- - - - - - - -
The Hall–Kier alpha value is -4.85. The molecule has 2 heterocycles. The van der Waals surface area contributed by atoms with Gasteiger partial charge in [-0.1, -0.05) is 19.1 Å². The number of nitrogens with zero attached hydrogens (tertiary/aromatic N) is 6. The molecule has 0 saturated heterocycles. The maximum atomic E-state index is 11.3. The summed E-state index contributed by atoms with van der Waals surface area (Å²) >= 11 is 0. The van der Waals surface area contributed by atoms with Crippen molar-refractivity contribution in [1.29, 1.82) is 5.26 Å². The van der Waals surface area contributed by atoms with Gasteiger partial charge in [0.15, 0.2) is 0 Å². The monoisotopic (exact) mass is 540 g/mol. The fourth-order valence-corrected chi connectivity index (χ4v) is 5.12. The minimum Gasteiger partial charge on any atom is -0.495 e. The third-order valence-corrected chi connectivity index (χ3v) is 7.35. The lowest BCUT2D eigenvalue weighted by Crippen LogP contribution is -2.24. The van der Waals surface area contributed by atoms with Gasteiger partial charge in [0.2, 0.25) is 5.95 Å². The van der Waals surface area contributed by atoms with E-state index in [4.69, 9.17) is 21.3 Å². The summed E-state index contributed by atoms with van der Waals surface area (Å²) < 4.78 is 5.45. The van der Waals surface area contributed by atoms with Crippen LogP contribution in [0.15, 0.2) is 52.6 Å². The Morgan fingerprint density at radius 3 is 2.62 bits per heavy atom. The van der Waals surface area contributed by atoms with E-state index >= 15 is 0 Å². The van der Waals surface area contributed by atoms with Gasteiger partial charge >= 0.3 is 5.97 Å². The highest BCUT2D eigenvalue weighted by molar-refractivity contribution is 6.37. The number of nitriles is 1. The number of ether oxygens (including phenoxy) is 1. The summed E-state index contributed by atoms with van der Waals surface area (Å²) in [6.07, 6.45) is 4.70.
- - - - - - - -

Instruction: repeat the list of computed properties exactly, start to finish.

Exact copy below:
The Hall–Kier alpha value is -4.85. The molecule has 2 heterocycles. The van der Waals surface area contributed by atoms with Gasteiger partial charge in [-0.1, -0.05) is 19.1 Å². The number of nitrogens with zero attached hydrogens (tertiary/aromatic N) is 6. The molecule has 0 saturated heterocycles. The maximum atomic E-state index is 11.3. The summed E-state index contributed by atoms with van der Waals surface area (Å²) >= 11 is 0. The van der Waals surface area contributed by atoms with Crippen molar-refractivity contribution in [1.29, 1.82) is 5.26 Å². The van der Waals surface area contributed by atoms with Gasteiger partial charge in [0.15, 0.2) is 0 Å². The monoisotopic (exact) mass is 540 g/mol. The fourth-order valence-corrected chi connectivity index (χ4v) is 5.12. The minimum Gasteiger partial charge on any atom is -0.495 e. The third-order valence-corrected chi connectivity index (χ3v) is 7.35. The lowest BCUT2D eigenvalue weighted by Crippen LogP contribution is -2.24. The van der Waals surface area contributed by atoms with Gasteiger partial charge in [0.2, 0.25) is 5.95 Å². The van der Waals surface area contributed by atoms with E-state index in [4.69, 9.17) is 21.3 Å². The summed E-state index contributed by atoms with van der Waals surface area (Å²) < 4.78 is 5.45. The van der Waals surface area contributed by atoms with Crippen LogP contribution in [0.15, 0.2) is 52.6 Å². The Morgan fingerprint density at radius 3 is 2.62 bits per heavy atom. The van der Waals surface area contributed by atoms with E-state index >= 15 is 0 Å². The van der Waals surface area contributed by atoms with Gasteiger partial charge >= 0.3 is 5.97 Å². The highest BCUT2D eigenvalue weighted by molar-refractivity contribution is 6.37. The number of nitriles is 1. The number of ether oxygens (including phenoxy) is 1. The summed E-state index contributed by atoms with van der Waals surface area (Å²) in [6.07, 6.45) is 4.70.